Ohio Church Burns Mortgage Papers, Celebrates Freedom
By Cassie Reed
On May 16, 2021, First Church of God in Alliance, Ohio, held a wonderful celebration of paying off their mortgage. To commemorate such a momentous occasion, the church held a ceremony for the burning of their mortgage papers.
Pastor Dale Gruver observes, “It was the first time we had eaten a meal as a church family since Thanksgiving (We are used to eating a soup and sandwich lunch once a month…this had to be suspended during the pandemic). We [also] celebrated three baptisms and [becoming] debt-free by burning a $550,000 mortgage on our Family Life Center.”
In all things I have shown you that by working hard in this way we must help the weak and remember the words of the Lord Jesus, how he himself said, ‘It is more blessed to give than to receive.’” —Acts 20:25 ESV
When asked about how the idea of the burning of the mortgage came to fruition, Pastor Dale Gruver says, “I have always heard [the] older saints in churches talk about burning mortgages…. The actual burning itself occurred as we sang ‘Great Is Thy Faithfulness’. We wanted to celebrate in a way that would inspire all generations that were in attendance. Fire has a way of inspiring; the glow of the flame, the change of that which is being burnt, etc. We thought it was a great way to celebrate.”
As soon as Solomon finished his prayer, fire came down from heaven and consumed the burnt offering and the sacrifices, and the glory of the Lord filled the temple.” —2 Chronicles 7:1 ESV
For those that have overcome debt, they know how important and freeing it is. “Not paying a mortgage every month is wonderful, however, our facility is in great need of maintenance and upgrades,” Gruver says. “It is difficult to balance keeping a facility up-to-date and pay a large mortgage.”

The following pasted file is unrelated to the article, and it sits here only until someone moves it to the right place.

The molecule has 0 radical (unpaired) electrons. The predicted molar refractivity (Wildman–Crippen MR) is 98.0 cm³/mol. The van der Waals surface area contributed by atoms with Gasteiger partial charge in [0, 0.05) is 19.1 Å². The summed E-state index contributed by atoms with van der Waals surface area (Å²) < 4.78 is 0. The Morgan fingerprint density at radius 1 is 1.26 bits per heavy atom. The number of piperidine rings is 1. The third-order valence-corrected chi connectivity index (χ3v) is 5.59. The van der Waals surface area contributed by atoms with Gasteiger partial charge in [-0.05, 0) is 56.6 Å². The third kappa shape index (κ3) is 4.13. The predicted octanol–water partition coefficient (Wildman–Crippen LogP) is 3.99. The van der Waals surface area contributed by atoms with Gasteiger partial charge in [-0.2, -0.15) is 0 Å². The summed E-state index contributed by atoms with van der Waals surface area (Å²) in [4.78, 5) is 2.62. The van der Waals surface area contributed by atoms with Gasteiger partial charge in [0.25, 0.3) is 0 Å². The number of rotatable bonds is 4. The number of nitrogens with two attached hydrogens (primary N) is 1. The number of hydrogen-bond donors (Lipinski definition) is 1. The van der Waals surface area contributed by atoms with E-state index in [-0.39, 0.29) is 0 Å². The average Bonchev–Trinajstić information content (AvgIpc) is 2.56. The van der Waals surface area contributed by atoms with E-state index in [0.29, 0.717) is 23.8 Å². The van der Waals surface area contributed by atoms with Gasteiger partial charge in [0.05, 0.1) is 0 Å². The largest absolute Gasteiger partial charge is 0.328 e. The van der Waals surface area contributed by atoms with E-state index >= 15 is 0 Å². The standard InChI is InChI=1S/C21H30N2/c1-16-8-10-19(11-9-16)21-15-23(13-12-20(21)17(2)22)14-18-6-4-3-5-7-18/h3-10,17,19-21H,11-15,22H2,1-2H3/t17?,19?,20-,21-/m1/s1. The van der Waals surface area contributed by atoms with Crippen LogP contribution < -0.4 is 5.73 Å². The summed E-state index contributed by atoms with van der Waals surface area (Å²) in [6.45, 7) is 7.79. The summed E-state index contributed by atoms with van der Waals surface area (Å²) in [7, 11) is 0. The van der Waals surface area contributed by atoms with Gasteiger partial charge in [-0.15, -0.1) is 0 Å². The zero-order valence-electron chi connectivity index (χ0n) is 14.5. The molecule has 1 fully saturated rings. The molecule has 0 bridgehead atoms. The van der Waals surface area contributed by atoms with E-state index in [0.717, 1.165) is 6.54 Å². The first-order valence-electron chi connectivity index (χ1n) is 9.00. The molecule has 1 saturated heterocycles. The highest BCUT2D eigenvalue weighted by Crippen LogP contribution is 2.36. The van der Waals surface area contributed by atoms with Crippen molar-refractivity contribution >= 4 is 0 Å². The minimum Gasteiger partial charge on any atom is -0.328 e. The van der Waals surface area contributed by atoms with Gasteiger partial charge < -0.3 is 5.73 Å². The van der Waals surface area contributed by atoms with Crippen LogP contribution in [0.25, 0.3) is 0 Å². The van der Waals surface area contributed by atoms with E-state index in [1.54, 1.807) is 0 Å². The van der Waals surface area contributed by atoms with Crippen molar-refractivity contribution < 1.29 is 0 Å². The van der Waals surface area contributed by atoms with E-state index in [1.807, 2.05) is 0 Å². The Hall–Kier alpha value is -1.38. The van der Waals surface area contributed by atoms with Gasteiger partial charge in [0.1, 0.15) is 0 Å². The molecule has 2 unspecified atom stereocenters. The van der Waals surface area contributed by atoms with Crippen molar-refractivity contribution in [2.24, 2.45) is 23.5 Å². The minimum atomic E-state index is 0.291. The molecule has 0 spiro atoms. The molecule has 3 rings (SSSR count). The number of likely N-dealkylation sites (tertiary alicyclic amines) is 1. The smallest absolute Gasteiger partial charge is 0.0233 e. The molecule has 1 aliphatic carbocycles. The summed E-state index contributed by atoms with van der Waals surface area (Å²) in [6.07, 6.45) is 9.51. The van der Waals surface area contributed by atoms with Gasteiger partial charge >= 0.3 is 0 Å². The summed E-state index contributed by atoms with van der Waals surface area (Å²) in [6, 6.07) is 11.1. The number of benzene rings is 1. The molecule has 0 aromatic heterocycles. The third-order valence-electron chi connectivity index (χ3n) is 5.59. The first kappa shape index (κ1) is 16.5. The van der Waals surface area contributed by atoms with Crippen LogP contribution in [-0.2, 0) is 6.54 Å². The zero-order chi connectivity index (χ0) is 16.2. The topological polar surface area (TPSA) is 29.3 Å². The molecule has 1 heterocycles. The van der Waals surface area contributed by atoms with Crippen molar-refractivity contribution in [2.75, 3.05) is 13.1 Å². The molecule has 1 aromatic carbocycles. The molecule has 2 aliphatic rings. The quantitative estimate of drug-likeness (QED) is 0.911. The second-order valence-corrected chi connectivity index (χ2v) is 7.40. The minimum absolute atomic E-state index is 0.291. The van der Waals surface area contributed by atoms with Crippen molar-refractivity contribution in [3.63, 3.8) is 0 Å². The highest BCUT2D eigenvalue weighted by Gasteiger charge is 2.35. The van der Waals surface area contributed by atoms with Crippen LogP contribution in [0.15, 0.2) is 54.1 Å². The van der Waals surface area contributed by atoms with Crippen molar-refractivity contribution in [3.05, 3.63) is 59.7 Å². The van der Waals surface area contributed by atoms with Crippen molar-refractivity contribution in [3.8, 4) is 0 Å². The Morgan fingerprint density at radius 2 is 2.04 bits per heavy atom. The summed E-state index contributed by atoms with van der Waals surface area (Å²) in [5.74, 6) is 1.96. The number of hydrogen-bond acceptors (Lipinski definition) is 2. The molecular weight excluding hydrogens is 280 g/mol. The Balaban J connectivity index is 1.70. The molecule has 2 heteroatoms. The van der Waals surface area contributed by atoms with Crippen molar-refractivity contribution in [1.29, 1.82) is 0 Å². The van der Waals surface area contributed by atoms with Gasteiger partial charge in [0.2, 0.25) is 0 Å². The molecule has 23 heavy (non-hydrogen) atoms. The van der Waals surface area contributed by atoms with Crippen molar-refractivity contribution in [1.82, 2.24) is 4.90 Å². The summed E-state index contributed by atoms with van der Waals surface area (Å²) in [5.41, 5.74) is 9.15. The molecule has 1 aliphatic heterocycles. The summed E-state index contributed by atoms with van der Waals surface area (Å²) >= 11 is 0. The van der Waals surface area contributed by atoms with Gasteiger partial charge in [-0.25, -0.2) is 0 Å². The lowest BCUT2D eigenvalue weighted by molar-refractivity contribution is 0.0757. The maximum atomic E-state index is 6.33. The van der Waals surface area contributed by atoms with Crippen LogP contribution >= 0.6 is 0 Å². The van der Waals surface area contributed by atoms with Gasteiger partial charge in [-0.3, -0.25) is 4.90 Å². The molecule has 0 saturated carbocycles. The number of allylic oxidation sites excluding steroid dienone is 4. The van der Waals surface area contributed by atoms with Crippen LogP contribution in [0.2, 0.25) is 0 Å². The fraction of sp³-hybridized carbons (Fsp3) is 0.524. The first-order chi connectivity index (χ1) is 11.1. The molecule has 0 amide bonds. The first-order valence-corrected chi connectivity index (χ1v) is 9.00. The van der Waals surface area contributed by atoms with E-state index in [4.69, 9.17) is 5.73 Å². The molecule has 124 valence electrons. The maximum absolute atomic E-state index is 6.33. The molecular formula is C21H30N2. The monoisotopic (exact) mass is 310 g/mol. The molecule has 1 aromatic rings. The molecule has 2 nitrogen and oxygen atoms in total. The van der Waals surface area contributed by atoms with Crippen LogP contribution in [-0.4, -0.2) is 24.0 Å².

As for the funds being used in the church, they are still being designated to the current building and being used as seed money for upgrades and large maintenance tasks that are needed to be done. “Our purpose is ‘making disciples, locally and globally,’” Gruver says. “While the building is a concern, our greatest concern is making disciples. We are doing so through relationships, ministries, and doing life together as a congregation. We will celebrate 100 years in 2024 as a local body. We plan on staying in the residential neighborhood where we have been a hub since 1924.”
They also will answer, ‘Lord, when did we see you hungry or thirsty or a stranger or needing clothes or sick or in prison, and did not help you?’ He will reply, ‘Truly I tell you, whatever you did not do for one of the least of these, you did not do for me.’” —Matthew 25:44–45 ESV
The service was held at Beechwood Park in Washington Township that Sunday morning with around 130 people in attendance, and was the first service the church had since the pandemic began without face masks. Gruver describes the atmosphere as electric and celebratory.
Being debt-free is an admirable goal for churches and its people. For those wanting to take that step, Gruver encourages people to follow in the footsteps of the Holy Spirit, “The church is not owned by the pastor or the board. Many times, the Spirit directs leadership to borrow; when he does, borrow. Other times, the Spirit directs to get free from debt; in the same way, pay off the debt. I think debt is part of life on earth. While being debt-free all the time would be nice, this congregation, in particular, would not be making [an] impact in this city if they would not have borrowed the dollars needed to expand their building.”
God is not unjust; he will not forget your work and the love you have shown him as you have helped his people and continue to help them.” —Hebrews 6:10 ESV
Cassie Reed is an avid blogger and recent graduate of Anderson University, having pursued studies in English and journalism.
Learn more about the Church of God movement at www.JesusIsTheSubject.org.